Spargelzeit – It’s White Asparagus Time!
During the Spargelsaison, or season of white asparagus, Germans unite in their devotion to this delicate and delicious vegetable which makes its first appearance in mid-April and usually disappears around the end of June.
Enlarge image Two asparagus spears have been found and partially uncovered. (© picture-alliance/dpa) Asparagus officinalis is a leafy plant whose young shoots are known to us as the vegetable asparagus. Cultivated by ancient Egyptians, Greeks and Romans, asparagus has long been cherished for its subtle flavors and as one of the first vegetables of spring.
While green asparagus is more common in the United States, it’s the arrival of the white asparagus that sends Europe into a feasting frenzy. White and green asparagus come from the same plant, but in Germany the earth is heaped into knee-high mounds around the asparagus plants to keep the shoots away from sunlight in order to prevent the development of the chlorophyll that would turn them green.
The farmers must keep a close watch on the white asparagus crop, which is typically harvested by hand at dawn. If a tip of a shoot grows beyond the mound and is exposed to the sun, it will turn a light purple color. When a crack appears on the surface of the dirt mound, the farmer takes great care to excavate and cut out the spear. All newly planted asparagus beds may take two to three years of cultivation before they produce a crop. Afterwards, the plants produce for another 20 or so years. In light of these factors, it is easy to see why this labor-intensive crop with a very limited production window can garner high prices on the market.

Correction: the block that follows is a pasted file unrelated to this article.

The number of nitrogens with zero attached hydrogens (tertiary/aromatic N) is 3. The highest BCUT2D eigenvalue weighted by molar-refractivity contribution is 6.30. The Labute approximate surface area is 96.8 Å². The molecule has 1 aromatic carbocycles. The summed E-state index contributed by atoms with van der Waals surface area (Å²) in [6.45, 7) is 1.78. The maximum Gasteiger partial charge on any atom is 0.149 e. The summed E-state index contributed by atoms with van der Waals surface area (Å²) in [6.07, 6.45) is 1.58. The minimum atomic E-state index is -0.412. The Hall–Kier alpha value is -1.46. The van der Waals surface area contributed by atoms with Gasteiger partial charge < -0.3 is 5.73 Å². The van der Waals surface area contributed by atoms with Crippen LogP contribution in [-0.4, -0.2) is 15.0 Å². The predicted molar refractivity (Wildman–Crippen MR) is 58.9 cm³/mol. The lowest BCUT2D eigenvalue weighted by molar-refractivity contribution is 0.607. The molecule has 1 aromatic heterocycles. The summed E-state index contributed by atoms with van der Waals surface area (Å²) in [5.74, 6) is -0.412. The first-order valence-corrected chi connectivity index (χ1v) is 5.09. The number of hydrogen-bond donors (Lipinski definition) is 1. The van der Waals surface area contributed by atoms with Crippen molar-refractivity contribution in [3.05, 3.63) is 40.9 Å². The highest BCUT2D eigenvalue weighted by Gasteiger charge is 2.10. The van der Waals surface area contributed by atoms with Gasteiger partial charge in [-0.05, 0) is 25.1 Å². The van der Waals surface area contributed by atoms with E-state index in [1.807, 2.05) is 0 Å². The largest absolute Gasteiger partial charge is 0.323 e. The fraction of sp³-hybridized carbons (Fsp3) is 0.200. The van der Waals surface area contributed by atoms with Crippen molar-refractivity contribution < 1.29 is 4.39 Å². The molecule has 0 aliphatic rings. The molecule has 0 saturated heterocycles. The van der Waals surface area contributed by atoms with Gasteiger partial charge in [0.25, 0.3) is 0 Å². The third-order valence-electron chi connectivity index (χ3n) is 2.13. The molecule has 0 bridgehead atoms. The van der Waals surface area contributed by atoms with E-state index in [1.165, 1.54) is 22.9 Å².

Enlarge image A seller arranges asparagus at a stand in front of the city hall of Lüneberg, the over 1000-year-old “city of salt.” (© picture-alliance/ dpa/dpaweb) Since its best the day of the harvest, many Germans purchase their asparagus directly from the farmer at stands set up in the cities or along the roadside. According to the German Agricultural Marketing Board, Germans consume an average of 70,000 tons of asparagus per year. A good portion of this is grown in Germany, and the states of Badem-Württemberg and Lower Saxony, which are particularly large producers, hold festivals and offer tourists activities along the “asparagus routes.”
While asparagus is now grown all over Germany, the plant’s historical roots are in the area around Stuttgart, where it has been grown since the 16th century. Until the 19th century, however, it was still grown exclusively for the royal court. For this reason, it’s earned the nickname Königsgemüse, or royal vegetable.
Enlarge image A restaurant guest eats a portion of fresh asparagus with potatoes, boiled ham and Hollandaise sauce. (© picture-alliance/ dpa) During the Renaissance, asparagus was valued for its assumed medicinal qualities against a variety of ailments and as an aphrodisiac. While these theories have since been disproved, asparagus is a good source of vitamin A, vitamin C and folate, and the stalks are high in fiber. Without the accompanying butter sauce, it is also a low-calorie food.
Methods of preparation range from simple to extravagant. Serving boiled white asparagus with a butter or Hollandaise sauce alongside some thinly sliced black forest ham and new potatoes allows the natural flavors of the asparagus to dominate. Unlike green asparagus, white asparagus must be peeled before using. Many savvy cooks take these peelings and a few whole stalks to make a cream of asparagus soup. Passionate asparagus consumers will want to plan about a pound of asparagus per person as a main dish.